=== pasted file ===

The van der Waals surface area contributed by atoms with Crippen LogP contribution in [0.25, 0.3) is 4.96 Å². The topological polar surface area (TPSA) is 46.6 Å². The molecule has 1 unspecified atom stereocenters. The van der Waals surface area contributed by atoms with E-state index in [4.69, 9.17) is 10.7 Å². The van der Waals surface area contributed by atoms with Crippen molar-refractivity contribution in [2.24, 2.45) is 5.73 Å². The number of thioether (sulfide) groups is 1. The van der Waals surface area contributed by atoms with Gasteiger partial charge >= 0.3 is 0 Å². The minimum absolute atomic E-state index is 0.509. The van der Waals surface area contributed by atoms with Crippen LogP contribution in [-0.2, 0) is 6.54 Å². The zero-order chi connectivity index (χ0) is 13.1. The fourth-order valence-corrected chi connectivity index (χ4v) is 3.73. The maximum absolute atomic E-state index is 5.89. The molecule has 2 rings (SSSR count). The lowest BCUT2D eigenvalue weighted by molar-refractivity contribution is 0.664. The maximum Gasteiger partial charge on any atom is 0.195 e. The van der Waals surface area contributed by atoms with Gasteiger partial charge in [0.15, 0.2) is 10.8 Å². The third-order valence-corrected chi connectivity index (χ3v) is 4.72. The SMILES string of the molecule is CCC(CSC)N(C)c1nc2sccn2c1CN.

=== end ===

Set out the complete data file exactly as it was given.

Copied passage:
The van der Waals surface area contributed by atoms with Crippen LogP contribution in [0.25, 0.3) is 4.96 Å². The topological polar surface area (TPSA) is 46.6 Å². The molecule has 1 unspecified atom stereocenters. The van der Waals surface area contributed by atoms with E-state index in [4.69, 9.17) is 10.7 Å². The van der Waals surface area contributed by atoms with Crippen molar-refractivity contribution in [2.24, 2.45) is 5.73 Å². The number of thioether (sulfide) groups is 1. The van der Waals surface area contributed by atoms with Gasteiger partial charge >= 0.3 is 0 Å². The minimum absolute atomic E-state index is 0.509. The van der Waals surface area contributed by atoms with Crippen LogP contribution in [-0.2, 0) is 6.54 Å². The zero-order chi connectivity index (χ0) is 13.1. The fourth-order valence-corrected chi connectivity index (χ4v) is 3.73. The maximum absolute atomic E-state index is 5.89. The molecule has 2 rings (SSSR count). The lowest BCUT2D eigenvalue weighted by molar-refractivity contribution is 0.664. The maximum Gasteiger partial charge on any atom is 0.195 e. The van der Waals surface area contributed by atoms with Gasteiger partial charge in [0.15, 0.2) is 10.8 Å². The third-order valence-corrected chi connectivity index (χ3v) is 4.72. The SMILES string of the molecule is CCC(CSC)N(C)c1nc2sccn2c1CN.